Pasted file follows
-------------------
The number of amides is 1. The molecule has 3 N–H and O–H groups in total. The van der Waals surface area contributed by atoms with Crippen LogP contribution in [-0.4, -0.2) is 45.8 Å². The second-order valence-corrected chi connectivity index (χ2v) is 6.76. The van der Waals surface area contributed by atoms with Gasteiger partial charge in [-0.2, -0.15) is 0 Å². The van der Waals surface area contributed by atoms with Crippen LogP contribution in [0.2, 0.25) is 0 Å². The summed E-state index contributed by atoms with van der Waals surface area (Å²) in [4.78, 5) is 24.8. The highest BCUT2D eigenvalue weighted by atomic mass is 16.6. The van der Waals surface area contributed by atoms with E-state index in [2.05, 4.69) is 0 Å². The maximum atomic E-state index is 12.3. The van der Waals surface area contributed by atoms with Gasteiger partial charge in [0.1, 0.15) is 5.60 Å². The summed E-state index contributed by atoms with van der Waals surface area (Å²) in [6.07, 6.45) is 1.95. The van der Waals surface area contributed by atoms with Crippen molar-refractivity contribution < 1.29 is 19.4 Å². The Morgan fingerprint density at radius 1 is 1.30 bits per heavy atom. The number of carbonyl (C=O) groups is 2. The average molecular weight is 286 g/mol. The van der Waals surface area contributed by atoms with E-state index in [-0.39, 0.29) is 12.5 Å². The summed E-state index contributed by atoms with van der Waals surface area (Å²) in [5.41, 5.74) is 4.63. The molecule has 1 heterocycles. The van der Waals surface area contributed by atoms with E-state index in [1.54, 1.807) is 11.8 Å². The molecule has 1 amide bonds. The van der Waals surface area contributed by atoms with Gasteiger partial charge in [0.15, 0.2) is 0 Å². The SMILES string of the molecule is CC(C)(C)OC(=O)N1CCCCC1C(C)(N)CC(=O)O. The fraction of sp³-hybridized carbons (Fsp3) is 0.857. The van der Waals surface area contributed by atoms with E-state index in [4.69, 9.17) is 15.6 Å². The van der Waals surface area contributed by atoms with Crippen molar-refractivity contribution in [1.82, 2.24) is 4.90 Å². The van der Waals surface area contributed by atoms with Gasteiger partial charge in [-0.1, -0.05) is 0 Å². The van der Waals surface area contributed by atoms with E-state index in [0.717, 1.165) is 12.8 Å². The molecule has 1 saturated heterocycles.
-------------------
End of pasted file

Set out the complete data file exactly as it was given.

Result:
The number of amides is 1. The molecule has 3 N–H and O–H groups in total. The van der Waals surface area contributed by atoms with Crippen LogP contribution in [-0.4, -0.2) is 45.8 Å². The second-order valence-corrected chi connectivity index (χ2v) is 6.76. The van der Waals surface area contributed by atoms with Gasteiger partial charge in [-0.2, -0.15) is 0 Å². The van der Waals surface area contributed by atoms with Crippen LogP contribution in [0.2, 0.25) is 0 Å². The summed E-state index contributed by atoms with van der Waals surface area (Å²) in [4.78, 5) is 24.8. The highest BCUT2D eigenvalue weighted by atomic mass is 16.6. The van der Waals surface area contributed by atoms with E-state index in [2.05, 4.69) is 0 Å². The maximum atomic E-state index is 12.3. The van der Waals surface area contributed by atoms with Gasteiger partial charge in [0.1, 0.15) is 5.60 Å². The summed E-state index contributed by atoms with van der Waals surface area (Å²) in [6.07, 6.45) is 1.95. The van der Waals surface area contributed by atoms with Crippen molar-refractivity contribution < 1.29 is 19.4 Å². The Morgan fingerprint density at radius 1 is 1.30 bits per heavy atom. The number of carbonyl (C=O) groups is 2. The average molecular weight is 286 g/mol. The van der Waals surface area contributed by atoms with E-state index in [-0.39, 0.29) is 12.5 Å². The summed E-state index contributed by atoms with van der Waals surface area (Å²) in [5.41, 5.74) is 4.63. The molecule has 1 heterocycles. The van der Waals surface area contributed by atoms with E-state index in [1.54, 1.807) is 11.8 Å². The molecule has 1 amide bonds. The van der Waals surface area contributed by atoms with Gasteiger partial charge in [0.15, 0.2) is 0 Å². The SMILES string of the molecule is CC(C)(C)OC(=O)N1CCCCC1C(C)(N)CC(=O)O. The fraction of sp³-hybridized carbons (Fsp3) is 0.857. The van der Waals surface area contributed by atoms with E-state index in [4.69, 9.17) is 15.6 Å². The van der Waals surface area contributed by atoms with Crippen molar-refractivity contribution in [1.82, 2.24) is 4.90 Å². The van der Waals surface area contributed by atoms with Gasteiger partial charge in [-0.1, -0.05) is 0 Å². The van der Waals surface area contributed by atoms with E-state index in [0.717, 1.165) is 12.8 Å². The molecule has 1 saturated heterocycles.